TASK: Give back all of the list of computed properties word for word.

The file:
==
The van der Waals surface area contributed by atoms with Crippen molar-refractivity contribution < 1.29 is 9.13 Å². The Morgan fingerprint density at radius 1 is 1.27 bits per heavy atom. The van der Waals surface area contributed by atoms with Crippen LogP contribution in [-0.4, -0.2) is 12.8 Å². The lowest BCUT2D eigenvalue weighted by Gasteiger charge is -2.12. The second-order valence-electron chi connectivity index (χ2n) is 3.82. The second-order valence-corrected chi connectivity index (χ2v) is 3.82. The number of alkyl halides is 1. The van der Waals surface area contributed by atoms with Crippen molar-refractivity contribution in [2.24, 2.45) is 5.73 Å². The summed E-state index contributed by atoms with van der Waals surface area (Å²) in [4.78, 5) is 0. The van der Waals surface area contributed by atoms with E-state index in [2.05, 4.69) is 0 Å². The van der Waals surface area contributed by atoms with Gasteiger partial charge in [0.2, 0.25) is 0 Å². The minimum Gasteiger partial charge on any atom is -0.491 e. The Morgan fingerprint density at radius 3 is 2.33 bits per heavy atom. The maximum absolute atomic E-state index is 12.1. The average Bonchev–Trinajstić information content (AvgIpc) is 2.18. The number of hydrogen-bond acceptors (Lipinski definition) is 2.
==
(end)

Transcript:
The van der Waals surface area contributed by atoms with Crippen molar-refractivity contribution < 1.29 is 9.13 Å². The Morgan fingerprint density at radius 1 is 1.27 bits per heavy atom. The van der Waals surface area contributed by atoms with Crippen LogP contribution in [-0.4, -0.2) is 12.8 Å². The lowest BCUT2D eigenvalue weighted by Gasteiger charge is -2.12. The second-order valence-electron chi connectivity index (χ2n) is 3.82. The second-order valence-corrected chi connectivity index (χ2v) is 3.82. The number of alkyl halides is 1. The van der Waals surface area contributed by atoms with Crippen molar-refractivity contribution in [2.24, 2.45) is 5.73 Å². The summed E-state index contributed by atoms with van der Waals surface area (Å²) in [4.78, 5) is 0. The van der Waals surface area contributed by atoms with E-state index in [2.05, 4.69) is 0 Å². The van der Waals surface area contributed by atoms with Gasteiger partial charge in [0.2, 0.25) is 0 Å². The minimum Gasteiger partial charge on any atom is -0.491 e. The Morgan fingerprint density at radius 3 is 2.33 bits per heavy atom. The maximum absolute atomic E-state index is 12.1. The average Bonchev–Trinajstić information content (AvgIpc) is 2.18. The number of hydrogen-bond acceptors (Lipinski definition) is 2.